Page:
Dipper sightings too seemed to be a little more frequent this month, with most safaris providing at least one sighting of these characterful little birds of clear, fast-flowing upland rivers..though they do still seem to be roving far and wide from their traditional nesting areas.....

Slavonian Grebe is, sadly, a very rare and declining species in the UK, with just a few pairs to be found on suitable secluded northern Highland lochs, and with our local nests failing, Loch Ruthven RSPB reserve was our best bet this month,though they had largely left the area by mid-month...to spend the winter around the coast of the UK...
Red-Throated Diver
It was a similar story with our local Red-Throated Divers  and Black-Throated Divers, the first of which, I am pleased to say,  was seen to have bred successfully locally, but though we had some good sightings of both early in the month, these species too appeared to have largely vacated this area by the end of the month....


Black-Throated Diver
Goldeneyes only breed in the UK in northern Scotland, and their numbers have increased greatly in recent years, mainly due to the RSPB providing nest boxes on trees around most local lochs, and we again got to see many large families of these very attractive little ducks this month...

Although I did not venture up Cairngorm Mountain myself this month, I understand that Ptarmigan, Dotterel (up until mid-month) and Snow Bunting could all be found on or around the summit, though it should be noted that you really do need suitably 'friendly' weather (light winds, no low cloud or rain) to have a chance of seeing them......


Other good birds seen locally this month included: Spotted Flycatcher, juvenile Cuckoo, Hobby and Marsh Harrier.....



Onto Mammals now......


Red Squirrel
We are fortunate to have Red Squirrels in our local forests, a species sadly absent from most of the UK now, so they are always popular with my safari clients - often getting voted as 'mammal of the day', and visits to my favourite Caledonian pine forests produced lots of good sightings, often with decent photographic opportunities...
Red Deer stags
Red Deer too are not common in much of the UK, being generally animals of remote upland areas, but we are fortunate to have good numbers here in our local glens , and we had many decent views of them again this month....
Feral Mountain Goats
The same could also be said of our local feral Mountain Goats, interesting animals that come in a wide variety of colours from white, through grey and brown to black, or any combination of some or all of these colours, and many of my safari clients saw them in the wild for the first time whilst out on safari with me...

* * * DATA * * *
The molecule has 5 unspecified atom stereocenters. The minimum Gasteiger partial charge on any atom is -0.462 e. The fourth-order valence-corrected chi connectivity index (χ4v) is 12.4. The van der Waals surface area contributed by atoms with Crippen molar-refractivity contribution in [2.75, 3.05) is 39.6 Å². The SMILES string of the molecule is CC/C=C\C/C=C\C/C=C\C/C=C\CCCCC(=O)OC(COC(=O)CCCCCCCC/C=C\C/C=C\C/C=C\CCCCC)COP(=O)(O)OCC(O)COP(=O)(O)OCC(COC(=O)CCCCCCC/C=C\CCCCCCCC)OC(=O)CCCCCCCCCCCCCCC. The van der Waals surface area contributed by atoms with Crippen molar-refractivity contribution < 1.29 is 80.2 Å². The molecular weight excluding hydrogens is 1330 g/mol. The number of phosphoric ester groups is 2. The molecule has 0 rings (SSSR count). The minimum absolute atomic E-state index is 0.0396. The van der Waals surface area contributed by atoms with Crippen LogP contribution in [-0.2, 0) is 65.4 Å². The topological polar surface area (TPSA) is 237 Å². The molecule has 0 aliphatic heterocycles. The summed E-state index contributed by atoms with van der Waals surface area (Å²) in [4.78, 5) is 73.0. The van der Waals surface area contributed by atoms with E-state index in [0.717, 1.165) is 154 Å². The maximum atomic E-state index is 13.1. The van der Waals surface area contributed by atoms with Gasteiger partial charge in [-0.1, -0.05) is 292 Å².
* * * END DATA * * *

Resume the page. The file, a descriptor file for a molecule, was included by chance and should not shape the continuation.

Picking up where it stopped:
Roe Deer
Roe Deer, on the other hand, are fairly common throughout most of the UK, but due to their crepuscular nature, most of my safari clients rarely see them, and they are easily disturbed by human noise and activity...but early starts, and quiet walks round secluded areas gave us some decent views this month..


Brown Hare
Being largely nocturnal, and with their summer coat perfectly matching their surroundings,  Mountain Hares can prove very difficult to see in the summer months, but Brown Hares were a little more obliging, especially early in the morning....

Bottlenose Dolphins
Living on Speyside, I am very lucky to have Europe's best land-based Bottlenose Dolphin - watching spot just an hour away at the Moray Firth, and a couple of trips there this month produced super close-up views of 5 or 6 of these very entertaining and surprisingly large animals chasing and catching fish , and occasionally leaping clear of the water.. amazing stuff!

Seals
The Moray Coast also gave us great views of Seals, both swimming and 'hauled-out', and they can be incredibly confiding of humans, if you approach slowly and quietly....


Leaping Atlantic Salmon
The recent rainfall and corresponding rise in water levels finally allowed the Atlantic Salmon to make their way further up our local rivers, and visits to popular local falls and 'leaps' gave us some great views - and for those with LOTS of patience, even the odd photo opportunity, as these amazing creatures attempted to fight the powerful flows and often steep ascents, to return upstream to their birthplace breeding grounds to reproduce...a highly recommended wildlife experience....


Scotch Argus
Butterflies showed reasonably well, on the few still, warm and sunny days at least!, with the more common species regularly being joined by our 'local speciality' the much sought-after Scotch Argus ......

So, although not a favourite month for the hard-core birder or 'twitcher' to visit, August in the Cairngorms National Park would still appear to have a lot to offer the more casual or beginner nature-watcher or those with a young family looking for a less intense or 'taster' wildlife safari experience, with no need for an early start, in arguably, one of the more scenic months of the year....


If you think you know someone who may enjoy a taste of what I do, why not treat them to a safari gift certificate. They make a thoughtful and imaginative present and are available for any amount in multiples of £10, and are valid at any time within a year from date of purchase....

A local loch and heather moorland